Friday, June 3, 2022

Marie Zieres's Letter


At the bottom of Gena Branscombe's letter she wrote, “My loving thoughts go out to you –I never forget you.  Noone should mind being older, life is just better and better.”  The letter’s envelope is post marked May 23, 1968, has 6 cents of stamps on it and is addressed to Mrs. Marie Zieres.

 Over the thirteen years of writing my blog, Music Meets Drama, I have written about Gena Branscombe’s prolific letter writing three times.  A number of her original letters to friends, colleagues and former Branscombe Choral members have become a part of  my Gena collection.


In June 2008 Dan and I drove to Jamestown, NY to meet Marie Zieres, a former Branscombe Choral member.  Just weeks before our visit with Mrs. Zieres, the Branscombe Choral scrapbooks had come into my possession.  In their protective boxes, the scrapbooks also made the trip to meet Mrs. Zieres.  Before our arrival she had brought out her remembrances of being a Choral member – her red choral folder, 45 rpm records and programs of the concerts as well as letters from Miss Branscombe.  What a heart-warming visit where I learned a great deal about Gena and her Choral.


Four years ago Mrs. Zieres’s grandson Mark gifted me his grandmother’s red Branscombe Choral folder.  Inside were concert programs and a receipt for her membership fee. 

A few weeks ago the 1968 letter appeared, again, sent to me from Mark. 

 Miss Branscombe’s typed letter is filled with belated holiday greetings, news of her newest composition being performed at the National Federation of Music Clubs’ Convention, an award she received and saying “Canadian officialdom did something nice for me, too.”   There is news of her two daughters, Vivian and Gena as well as Gena’s husband Dr. Philip Phenix. 

 This lovely, newsy typed letter has a personal hand-written section wishing Mrs. Zieres a wonderful summer and thanking her for her Christmas message.  She, signs the letter, “Your friend – Gena Branscombe”.

 Letters - personal letters – there is nothing quite like them for the intimate quality that e-mail cannot replicate.  If you think about it, Gena Branscombe actually held and touched this paper, her whole being sent the message and signed it.  Letters - - personal letters.

 With many thanks to Marie Zieres’s grandson, Mark. 

And, remember, “Noone should mind being older, life is just better and better.”



Monday, May 23, 2022

What a Surprise!


“As I looked at the young Queen and her husband, Prince Philip, on their visit to New York, it seemed that she was filling her role with great dignity but also with some weariness. How very young this couple looked—and how we do make our visitors work!”  (Eleanor Roosevelt diary entry, October 26, 1957)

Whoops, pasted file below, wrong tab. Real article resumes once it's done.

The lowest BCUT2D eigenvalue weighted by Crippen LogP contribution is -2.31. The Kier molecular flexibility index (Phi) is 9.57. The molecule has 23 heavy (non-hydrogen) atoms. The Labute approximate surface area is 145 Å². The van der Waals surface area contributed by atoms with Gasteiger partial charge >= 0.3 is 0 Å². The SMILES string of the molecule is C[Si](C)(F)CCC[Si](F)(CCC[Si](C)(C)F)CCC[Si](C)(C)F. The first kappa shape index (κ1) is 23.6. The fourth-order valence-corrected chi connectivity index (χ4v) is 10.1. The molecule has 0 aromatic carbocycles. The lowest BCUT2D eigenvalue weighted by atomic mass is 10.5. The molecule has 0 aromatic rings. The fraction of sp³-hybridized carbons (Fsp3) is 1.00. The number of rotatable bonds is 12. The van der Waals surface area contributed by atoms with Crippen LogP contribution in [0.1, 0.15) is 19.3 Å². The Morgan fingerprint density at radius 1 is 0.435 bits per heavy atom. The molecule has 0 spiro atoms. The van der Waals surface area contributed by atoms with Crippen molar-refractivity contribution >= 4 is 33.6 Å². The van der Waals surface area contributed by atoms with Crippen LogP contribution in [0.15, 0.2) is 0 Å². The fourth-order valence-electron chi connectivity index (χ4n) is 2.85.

On October 21, 1957 and for a mere 15 hours, Queen Elizabeth and Prince Philip were in the United States for their first state visit.  During those hectic hours they were honored with a ticker-tape parade on Broadway, had lunch with dignitaries at the Waldorf Astoria Hotel, followed by the Queen’s speech at the United Nations and a return to the Waldorf Astoria for dinner.  The dinner was co-sponsored by the English-Speaking Union of the United States and the Pilgrim Society of the United States.  At 2 AM the royals were at Idlewild Airport where they boarded a plane for a return to the United Kingdom.  Yes, this is the same Queen; Queen Elizabeth who continues her reign today and marks the 70 anniversary of her coronation. 


Much to my surprise and Gena Branscombe’s grandsons’ surprise, we recently learned that Gena had been invited to attend the dinner honoring the royals at the Waldorf Astoria on that October evening.  With many thanks to John Lyons of Picton, Ontario for his researching and discovering an article that Gena Branscombe penned for the Picton Gazette on November 8, 1957. 


In vivid detail Gena described the Waldorf Astoria’s Grand Ballroom décor of blue satin draperies, a gold throne like chair, guests decked out in “marvelous gowns, superb jewels and evening furs, the men in uniforms or white ties and tails.”  Queen Elizabeth’s gown was pale pink, green and blue with embroidery and a fan-like train.  She wore diamond and sapphire jewelry and the “Russian-fringe tiara – made solidly of diamonds.”


Continuing on Miss Branscombe wrote of Canadian Members of Parliament in attendance, ambassadors and a toast given to President Dwight D. Eisenhower.  One can tell that Gena was impressed with Her Royal Highness, the speech she gave mentioning the Commonwealth and especially Canada.  Prince Philip was mentioned for his dignity, warm kindness and his sense of humor.

Having read this article five times, I find Gena’s writing formal, eloquent and yet, underlying all of that was her excitement, honor and awe of being in the company of the royals, dignitaries and all others that filled the ballroom. 


Again, thank you to John Lyons for his research. 

Wednesday, May 11, 2022

Festival Prelude/Festival March - Part II


Posted on The Gena Branscombe Project Facebook page on May 9, 2022 was the following:

Tuesday, May 3rd at Berklee College of Music in Boston, Gena Branscombe’s 1913 composition “Festival Prelude/March” was given its 21st century premiere.  The Gena Branscombe Project 2020 conductor scholarship winner, Damali Willingham, not only conducted the performance but also arranged this orchestral piece for wind ensemble. 

Willingham poured musical talents into the arrangement creating a score filled with lush textures, delicacy of melody and rhythmic drive.  Damali conducted the piece with authority knowing every note and phrase then drew it together with her ensemble to make heartfelt music.  The Gena Branscombe Project thanks Damali and professor, Dr. Dominick Ferrara, for your dedication to this beautiful piece of music. 

Now to get this piece published!


The concert was indeed wonderful.  The Gena Branscombe Project sponsored a post-concert reception as a thank you to Damali, Dr. Ferrara and the members of the wind ensemble.  We are making one more step forward promoting the performance of Gena Branscombe’s music. 


Sunday, May 1, 2022

Ladies Speak